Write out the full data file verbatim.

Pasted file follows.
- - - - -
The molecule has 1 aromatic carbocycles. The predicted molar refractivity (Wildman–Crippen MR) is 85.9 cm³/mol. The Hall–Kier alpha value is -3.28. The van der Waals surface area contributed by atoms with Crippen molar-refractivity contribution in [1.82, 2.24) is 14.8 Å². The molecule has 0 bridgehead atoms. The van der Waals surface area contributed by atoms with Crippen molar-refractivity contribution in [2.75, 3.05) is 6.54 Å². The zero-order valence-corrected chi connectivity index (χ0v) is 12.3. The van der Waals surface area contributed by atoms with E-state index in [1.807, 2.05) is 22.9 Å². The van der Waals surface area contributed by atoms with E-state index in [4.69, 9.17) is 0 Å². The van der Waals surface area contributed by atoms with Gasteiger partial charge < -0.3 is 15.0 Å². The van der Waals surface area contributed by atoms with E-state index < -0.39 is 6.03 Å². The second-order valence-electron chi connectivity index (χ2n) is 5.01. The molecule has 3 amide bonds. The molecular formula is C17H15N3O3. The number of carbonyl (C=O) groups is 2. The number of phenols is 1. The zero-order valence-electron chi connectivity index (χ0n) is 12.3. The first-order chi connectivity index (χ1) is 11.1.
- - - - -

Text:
The molecule has 1 aromatic carbocycles. The predicted molar refractivity (Wildman–Crippen MR) is 85.9 cm³/mol. The Hall–Kier alpha value is -3.28. The van der Waals surface area contributed by atoms with Crippen molar-refractivity contribution in [1.82, 2.24) is 14.8 Å². The molecule has 0 bridgehead atoms. The van der Waals surface area contributed by atoms with Crippen molar-refractivity contribution in [2.75, 3.05) is 6.54 Å². The zero-order valence-corrected chi connectivity index (χ0v) is 12.3. The van der Waals surface area contributed by atoms with E-state index in [1.807, 2.05) is 22.9 Å². The van der Waals surface area contributed by atoms with E-state index in [4.69, 9.17) is 0 Å². The van der Waals surface area contributed by atoms with Gasteiger partial charge < -0.3 is 15.0 Å². The van der Waals surface area contributed by atoms with E-state index < -0.39 is 6.03 Å². The second-order valence-electron chi connectivity index (χ2n) is 5.01. The molecule has 3 amide bonds. The molecular formula is C17H15N3O3. The number of carbonyl (C=O) groups is 2. The number of phenols is 1. The zero-order valence-electron chi connectivity index (χ0n) is 12.3. The first-order chi connectivity index (χ1) is 11.1.